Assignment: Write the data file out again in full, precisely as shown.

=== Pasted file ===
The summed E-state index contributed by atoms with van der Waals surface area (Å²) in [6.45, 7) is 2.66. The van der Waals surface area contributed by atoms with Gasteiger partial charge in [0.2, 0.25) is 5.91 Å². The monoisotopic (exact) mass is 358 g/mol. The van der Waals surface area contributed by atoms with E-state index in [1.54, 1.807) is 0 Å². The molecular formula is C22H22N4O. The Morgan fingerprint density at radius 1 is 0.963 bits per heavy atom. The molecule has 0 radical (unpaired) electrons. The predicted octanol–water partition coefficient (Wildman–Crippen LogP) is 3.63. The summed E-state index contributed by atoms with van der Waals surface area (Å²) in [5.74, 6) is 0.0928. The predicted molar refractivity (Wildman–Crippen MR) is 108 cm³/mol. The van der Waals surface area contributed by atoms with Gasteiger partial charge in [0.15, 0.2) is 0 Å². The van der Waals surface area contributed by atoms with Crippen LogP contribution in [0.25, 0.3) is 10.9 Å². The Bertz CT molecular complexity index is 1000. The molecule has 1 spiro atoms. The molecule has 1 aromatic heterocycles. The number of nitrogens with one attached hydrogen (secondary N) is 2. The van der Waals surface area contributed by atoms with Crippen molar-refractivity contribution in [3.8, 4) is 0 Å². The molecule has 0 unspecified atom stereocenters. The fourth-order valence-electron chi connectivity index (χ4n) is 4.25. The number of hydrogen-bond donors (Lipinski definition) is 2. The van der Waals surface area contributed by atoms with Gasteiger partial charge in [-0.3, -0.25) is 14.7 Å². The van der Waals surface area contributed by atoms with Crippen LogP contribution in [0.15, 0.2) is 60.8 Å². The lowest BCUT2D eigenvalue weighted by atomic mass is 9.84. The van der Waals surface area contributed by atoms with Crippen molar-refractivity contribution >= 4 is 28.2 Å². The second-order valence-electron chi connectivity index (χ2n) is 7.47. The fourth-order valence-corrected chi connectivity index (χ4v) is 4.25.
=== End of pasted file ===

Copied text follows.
The summed E-state index contributed by atoms with van der Waals surface area (Å²) in [6.45, 7) is 2.66. The van der Waals surface area contributed by atoms with Gasteiger partial charge in [0.2, 0.25) is 5.91 Å². The monoisotopic (exact) mass is 358 g/mol. The van der Waals surface area contributed by atoms with E-state index in [1.54, 1.807) is 0 Å². The molecular formula is C22H22N4O. The Morgan fingerprint density at radius 1 is 0.963 bits per heavy atom. The molecule has 0 radical (unpaired) electrons. The predicted octanol–water partition coefficient (Wildman–Crippen LogP) is 3.63. The summed E-state index contributed by atoms with van der Waals surface area (Å²) in [5.74, 6) is 0.0928. The predicted molar refractivity (Wildman–Crippen MR) is 108 cm³/mol. The van der Waals surface area contributed by atoms with Gasteiger partial charge in [0.15, 0.2) is 0 Å². The van der Waals surface area contributed by atoms with Crippen LogP contribution in [0.25, 0.3) is 10.9 Å². The Bertz CT molecular complexity index is 1000. The molecule has 1 spiro atoms. The molecule has 1 aromatic heterocycles. The number of nitrogens with one attached hydrogen (secondary N) is 2. The van der Waals surface area contributed by atoms with Crippen molar-refractivity contribution in [3.8, 4) is 0 Å². The molecule has 0 unspecified atom stereocenters. The fourth-order valence-electron chi connectivity index (χ4n) is 4.25. The number of hydrogen-bond donors (Lipinski definition) is 2. The van der Waals surface area contributed by atoms with Gasteiger partial charge in [-0.3, -0.25) is 14.7 Å². The van der Waals surface area contributed by atoms with Crippen LogP contribution in [0.15, 0.2) is 60.8 Å². The lowest BCUT2D eigenvalue weighted by atomic mass is 9.84. The van der Waals surface area contributed by atoms with Crippen molar-refractivity contribution >= 4 is 28.2 Å². The second-order valence-electron chi connectivity index (χ2n) is 7.47. The fourth-order valence-corrected chi connectivity index (χ4v) is 4.25.